Knowing the sports world will forever be changed and getting fans adjusted to new protocols to attend events will be a key issue for sports organizations going forward, said panelists during a Variety webinar this week — but it has also sped up the innovations that can solidify communication with fans.
During the event “The Future of Sports & Live Events,” panelists discussed those topics and more as the return to live sports continues to gather speed with each day on top of the events that are already being staged.
“The world is being retrained right now,” Los Angeles Rams Chief Operating Officer Kevin Demoff said. “When we first put (metal detector screening) at NFL games, we saw all the complaints that first came with that. Now nobody bats an eye. I think we’ll be at the forefront of the retraining now and people will expect a level of cleanliness to be at a live event. The human connection is more important than ever, but they have to feel safe doing it.”
“We’re hopeful that people will want to return but how do you return?” added WWE Chief Brand Officer Stephanie McMahon. “With all the safety protocols, it’s going to take time to get people comfortable. … I think we’re all in a little bit of wait-and-see pattern what is going to happen. I think people by nature love community and that’s one of the things sports does best.”
Safety for fans and competitors alike will be the overwhelming concern. Mark McCaffrey, partner and U.S. technology media and telecommunications leader of PwC, described it as two buckets: One, getting the ecosystem around players to be safe for competition and two, making sure that fans can safely attend events but still allow them to enjoy food, beverage and merchandise at games.
“There’s no playbook for what we’re going through,” McCaffrey said. “We’re in unchartered territory with no right or wrong answers.”
But he also added “if this had happened 10 years ago, I don’t know what we would have done. The science and innovation to address these really hard problems—we have all the elements to get through this.”
NFL at an Advantage
The Rams and NFL overall had an advantage, Demoff admitted, being in its offseason during the pandemic while other leagues such as the NBA, NHL and MLS have had to suspend seasons and MLB has yet to get underway. As the NFL starts to open up with training camps ahead later in the summer, keeping players healthy will be the center of attention.
“We start training camp in six weeks and you’re talking about 90 players in a facility,” Demoff said. “That’s so much larger than in any other sport. … It is impossible to socially distance on the field. How do we make it safe for our players from the moment they walk back into our facility at the end of July? The next step will be ultimately how do we make it safe for the players.”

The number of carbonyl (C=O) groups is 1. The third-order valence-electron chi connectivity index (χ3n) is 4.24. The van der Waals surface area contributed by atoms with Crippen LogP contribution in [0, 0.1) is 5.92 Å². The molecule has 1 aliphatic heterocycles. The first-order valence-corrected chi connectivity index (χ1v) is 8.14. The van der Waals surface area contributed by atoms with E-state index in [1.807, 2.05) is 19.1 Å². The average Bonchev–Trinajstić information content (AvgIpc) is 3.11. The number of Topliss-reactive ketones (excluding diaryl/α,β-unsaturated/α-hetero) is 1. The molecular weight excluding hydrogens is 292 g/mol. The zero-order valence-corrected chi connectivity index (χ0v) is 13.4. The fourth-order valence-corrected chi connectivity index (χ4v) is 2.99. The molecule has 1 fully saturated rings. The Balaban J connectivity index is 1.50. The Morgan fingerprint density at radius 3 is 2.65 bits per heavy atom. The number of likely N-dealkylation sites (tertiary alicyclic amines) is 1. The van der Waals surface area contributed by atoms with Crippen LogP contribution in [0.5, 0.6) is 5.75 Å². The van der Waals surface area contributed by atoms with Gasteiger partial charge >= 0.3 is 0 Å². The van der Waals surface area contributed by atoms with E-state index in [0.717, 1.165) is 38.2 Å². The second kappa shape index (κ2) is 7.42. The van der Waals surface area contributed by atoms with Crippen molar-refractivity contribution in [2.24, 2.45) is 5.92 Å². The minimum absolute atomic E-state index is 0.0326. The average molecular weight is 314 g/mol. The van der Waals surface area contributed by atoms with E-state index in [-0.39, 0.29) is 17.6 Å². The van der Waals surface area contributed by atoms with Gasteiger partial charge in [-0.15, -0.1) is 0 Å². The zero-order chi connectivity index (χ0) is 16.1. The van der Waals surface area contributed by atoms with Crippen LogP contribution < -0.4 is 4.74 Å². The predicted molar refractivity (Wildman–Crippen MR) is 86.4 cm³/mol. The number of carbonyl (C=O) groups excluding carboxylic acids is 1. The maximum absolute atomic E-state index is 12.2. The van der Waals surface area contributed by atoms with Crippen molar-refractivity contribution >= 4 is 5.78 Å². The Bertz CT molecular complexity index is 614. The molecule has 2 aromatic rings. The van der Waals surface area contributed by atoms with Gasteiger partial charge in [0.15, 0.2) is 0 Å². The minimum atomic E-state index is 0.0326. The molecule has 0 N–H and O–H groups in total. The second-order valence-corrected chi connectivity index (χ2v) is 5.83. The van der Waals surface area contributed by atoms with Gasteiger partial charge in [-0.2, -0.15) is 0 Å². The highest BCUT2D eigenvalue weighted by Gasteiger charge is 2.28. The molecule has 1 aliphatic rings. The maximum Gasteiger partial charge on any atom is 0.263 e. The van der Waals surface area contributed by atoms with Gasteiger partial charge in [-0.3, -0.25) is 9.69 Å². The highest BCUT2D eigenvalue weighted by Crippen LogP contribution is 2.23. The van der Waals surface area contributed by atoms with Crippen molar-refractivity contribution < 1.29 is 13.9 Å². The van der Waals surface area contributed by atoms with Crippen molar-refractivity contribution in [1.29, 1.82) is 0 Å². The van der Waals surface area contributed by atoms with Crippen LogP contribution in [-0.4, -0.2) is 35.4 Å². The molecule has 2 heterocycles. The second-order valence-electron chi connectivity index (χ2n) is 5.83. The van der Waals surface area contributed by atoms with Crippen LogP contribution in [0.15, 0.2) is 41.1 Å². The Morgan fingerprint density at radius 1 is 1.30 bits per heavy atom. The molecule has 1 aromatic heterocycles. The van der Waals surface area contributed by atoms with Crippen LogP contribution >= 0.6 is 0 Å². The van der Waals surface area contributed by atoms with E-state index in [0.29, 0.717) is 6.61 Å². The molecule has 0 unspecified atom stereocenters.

The WWE, meanwhile, never stopped having shows — even moving WrestleMania from Tampa Bay, Florida, to its performance center in Orlando, Florida, which has been transformed into a television studio to broadcast seven hours of content each week. With no fans in attendance other than developmental talent, McMahon said protocols have included deep cleaning every night in the facility and daily temperature checks for everybody that goes into the facility.
Through all of the broadcasts and events held in the center, McMahon said two people have tested positive for COVID-19 — one person in late March that has since recovered and a developmental talent performer who tested positive on Monday, forcing production to shut down for the moment.
‘Innovation is Critical’
Looking to the future, McMahon said holding events “is not going to go back to normal. Certain elements might — I believe we will have fans in stadiums and arenas at a time to be determined. There will be protocols, there will be a playbook of sorts for how we’ve all handled this. We’re going to look at what we did, what worked well, what didn’t work well and document everything. … I do think the innovation is critical.”
Innovation not only in broadcasting and holding events but taking fans behind the curtain has also increased at warp speed. Demoff said for the Rams, instead of having players spend hours of time driving to connect with 500 people at an in-person event, they can save that time and reach more people by having fan events held virtually.
Lisa Joseph Metelus, CAA’s co-head of basketball marketing and servicing, said her firm had one of the best group of draft-eligible signees ever.
Metelus said for several of CAA’s clients, taking control of their own content has led to greater exposure: “When we went into the first phase of COVID-19 there was a lot of boredom and getting on Instagram live and sharing content because there was nothing else to do,” she said. “As time went on, you saw guys decide to use their platform and make their voices heard whether it’s in business or any other issues they want to discuss.”
“Authenticity matters most in this equation and when you can give people a real look inside the lives and thoughts of these athletes who are role models and inspiring personalities, when you shine a light and give them opportunity to engage with fans directly, you don’t go back from that,” said David Katz, Fox Sports’ executive vice president and head of digital.